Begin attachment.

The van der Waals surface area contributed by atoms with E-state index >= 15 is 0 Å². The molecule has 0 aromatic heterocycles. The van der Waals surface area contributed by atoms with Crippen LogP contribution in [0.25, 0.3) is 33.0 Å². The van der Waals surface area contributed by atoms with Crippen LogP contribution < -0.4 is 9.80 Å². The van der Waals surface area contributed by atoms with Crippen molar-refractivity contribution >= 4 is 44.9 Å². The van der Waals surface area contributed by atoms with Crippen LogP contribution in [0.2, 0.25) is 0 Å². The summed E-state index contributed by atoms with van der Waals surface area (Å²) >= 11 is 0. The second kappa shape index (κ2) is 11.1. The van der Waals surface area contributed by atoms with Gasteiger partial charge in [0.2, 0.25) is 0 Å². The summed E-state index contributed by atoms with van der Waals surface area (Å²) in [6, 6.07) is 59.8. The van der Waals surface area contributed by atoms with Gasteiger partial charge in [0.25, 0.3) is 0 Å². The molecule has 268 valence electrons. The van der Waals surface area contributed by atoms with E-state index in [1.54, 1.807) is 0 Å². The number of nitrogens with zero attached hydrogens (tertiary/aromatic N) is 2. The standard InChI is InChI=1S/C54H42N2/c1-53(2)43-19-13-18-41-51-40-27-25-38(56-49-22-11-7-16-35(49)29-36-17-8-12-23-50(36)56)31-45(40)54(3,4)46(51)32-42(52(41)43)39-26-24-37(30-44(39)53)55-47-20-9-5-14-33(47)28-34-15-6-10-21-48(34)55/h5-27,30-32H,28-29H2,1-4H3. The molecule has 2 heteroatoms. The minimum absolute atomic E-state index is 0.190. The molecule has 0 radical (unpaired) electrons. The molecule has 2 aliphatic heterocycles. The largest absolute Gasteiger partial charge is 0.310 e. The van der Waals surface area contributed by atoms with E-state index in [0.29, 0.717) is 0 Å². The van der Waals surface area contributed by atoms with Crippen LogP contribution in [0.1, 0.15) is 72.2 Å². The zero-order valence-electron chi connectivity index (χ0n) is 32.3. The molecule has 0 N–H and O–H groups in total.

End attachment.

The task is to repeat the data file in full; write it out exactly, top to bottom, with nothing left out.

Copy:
The van der Waals surface area contributed by atoms with E-state index >= 15 is 0 Å². The molecule has 0 aromatic heterocycles. The van der Waals surface area contributed by atoms with Crippen LogP contribution in [0.25, 0.3) is 33.0 Å². The van der Waals surface area contributed by atoms with Crippen LogP contribution < -0.4 is 9.80 Å². The van der Waals surface area contributed by atoms with Crippen molar-refractivity contribution >= 4 is 44.9 Å². The van der Waals surface area contributed by atoms with Crippen LogP contribution in [0.2, 0.25) is 0 Å². The summed E-state index contributed by atoms with van der Waals surface area (Å²) >= 11 is 0. The second kappa shape index (κ2) is 11.1. The van der Waals surface area contributed by atoms with Gasteiger partial charge in [0.2, 0.25) is 0 Å². The summed E-state index contributed by atoms with van der Waals surface area (Å²) in [6, 6.07) is 59.8. The van der Waals surface area contributed by atoms with Gasteiger partial charge in [0.25, 0.3) is 0 Å². The molecule has 268 valence electrons. The van der Waals surface area contributed by atoms with E-state index in [1.54, 1.807) is 0 Å². The number of nitrogens with zero attached hydrogens (tertiary/aromatic N) is 2. The standard InChI is InChI=1S/C54H42N2/c1-53(2)43-19-13-18-41-51-40-27-25-38(56-49-22-11-7-16-35(49)29-36-17-8-12-23-50(36)56)31-45(40)54(3,4)46(51)32-42(52(41)43)39-26-24-37(30-44(39)53)55-47-20-9-5-14-33(47)28-34-15-6-10-21-48(34)55/h5-27,30-32H,28-29H2,1-4H3. The molecule has 2 heteroatoms. The minimum absolute atomic E-state index is 0.190. The molecule has 0 radical (unpaired) electrons. The molecule has 2 aliphatic heterocycles. The largest absolute Gasteiger partial charge is 0.310 e. The van der Waals surface area contributed by atoms with E-state index in [0.29, 0.717) is 0 Å². The van der Waals surface area contributed by atoms with Crippen LogP contribution in [0.1, 0.15) is 72.2 Å². The zero-order valence-electron chi connectivity index (χ0n) is 32.3. The molecule has 0 N–H and O–H groups in total.